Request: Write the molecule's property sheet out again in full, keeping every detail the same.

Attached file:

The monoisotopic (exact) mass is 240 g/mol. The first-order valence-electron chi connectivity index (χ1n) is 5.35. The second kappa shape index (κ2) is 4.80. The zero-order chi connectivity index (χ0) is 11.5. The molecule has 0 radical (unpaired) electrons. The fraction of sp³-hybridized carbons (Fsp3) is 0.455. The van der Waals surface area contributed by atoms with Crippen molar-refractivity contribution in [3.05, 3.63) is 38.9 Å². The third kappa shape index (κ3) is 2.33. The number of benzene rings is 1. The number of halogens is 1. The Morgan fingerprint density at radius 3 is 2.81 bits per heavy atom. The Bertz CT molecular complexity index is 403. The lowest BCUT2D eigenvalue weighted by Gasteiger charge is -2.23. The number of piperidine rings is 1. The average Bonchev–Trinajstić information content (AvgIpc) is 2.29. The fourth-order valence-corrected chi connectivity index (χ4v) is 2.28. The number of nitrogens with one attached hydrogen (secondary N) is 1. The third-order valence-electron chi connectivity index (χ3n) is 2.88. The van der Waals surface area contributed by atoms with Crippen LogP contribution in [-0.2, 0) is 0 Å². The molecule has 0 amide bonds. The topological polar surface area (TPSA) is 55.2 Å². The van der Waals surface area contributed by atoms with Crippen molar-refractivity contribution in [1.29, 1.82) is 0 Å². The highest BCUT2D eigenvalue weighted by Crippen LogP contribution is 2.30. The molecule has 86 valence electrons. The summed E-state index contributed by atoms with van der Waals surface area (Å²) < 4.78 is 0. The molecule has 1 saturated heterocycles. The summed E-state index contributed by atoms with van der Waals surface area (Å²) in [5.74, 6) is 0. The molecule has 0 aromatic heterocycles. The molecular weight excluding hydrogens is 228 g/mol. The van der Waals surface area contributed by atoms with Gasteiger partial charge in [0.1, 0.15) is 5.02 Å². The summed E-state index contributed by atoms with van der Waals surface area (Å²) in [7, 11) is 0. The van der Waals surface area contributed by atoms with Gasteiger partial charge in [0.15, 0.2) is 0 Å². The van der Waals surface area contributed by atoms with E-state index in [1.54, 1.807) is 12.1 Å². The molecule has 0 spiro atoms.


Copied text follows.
The monoisotopic (exact) mass is 240 g/mol. The first-order valence-electron chi connectivity index (χ1n) is 5.35. The second kappa shape index (κ2) is 4.80. The zero-order chi connectivity index (χ0) is 11.5. The molecule has 0 radical (unpaired) electrons. The fraction of sp³-hybridized carbons (Fsp3) is 0.455. The van der Waals surface area contributed by atoms with Crippen molar-refractivity contribution in [3.05, 3.63) is 38.9 Å². The third kappa shape index (κ3) is 2.33. The number of benzene rings is 1. The number of halogens is 1. The Morgan fingerprint density at radius 3 is 2.81 bits per heavy atom. The Bertz CT molecular complexity index is 403. The lowest BCUT2D eigenvalue weighted by Gasteiger charge is -2.23. The number of piperidine rings is 1. The average Bonchev–Trinajstić information content (AvgIpc) is 2.29. The fourth-order valence-corrected chi connectivity index (χ4v) is 2.28. The number of nitrogens with one attached hydrogen (secondary N) is 1. The third-order valence-electron chi connectivity index (χ3n) is 2.88. The van der Waals surface area contributed by atoms with Crippen LogP contribution in [-0.2, 0) is 0 Å². The molecule has 0 amide bonds. The topological polar surface area (TPSA) is 55.2 Å². The van der Waals surface area contributed by atoms with Crippen molar-refractivity contribution in [1.29, 1.82) is 0 Å². The highest BCUT2D eigenvalue weighted by Crippen LogP contribution is 2.30. The molecule has 86 valence electrons. The summed E-state index contributed by atoms with van der Waals surface area (Å²) < 4.78 is 0. The molecule has 1 saturated heterocycles. The summed E-state index contributed by atoms with van der Waals surface area (Å²) in [5.74, 6) is 0. The molecule has 0 aromatic heterocycles. The molecular weight excluding hydrogens is 228 g/mol. The van der Waals surface area contributed by atoms with Gasteiger partial charge in [0.1, 0.15) is 5.02 Å². The summed E-state index contributed by atoms with van der Waals surface area (Å²) in [7, 11) is 0. The van der Waals surface area contributed by atoms with Gasteiger partial charge in [0.15, 0.2) is 0 Å². The van der Waals surface area contributed by atoms with E-state index in [1.54, 1.807) is 12.1 Å². The molecule has 0 spiro atoms.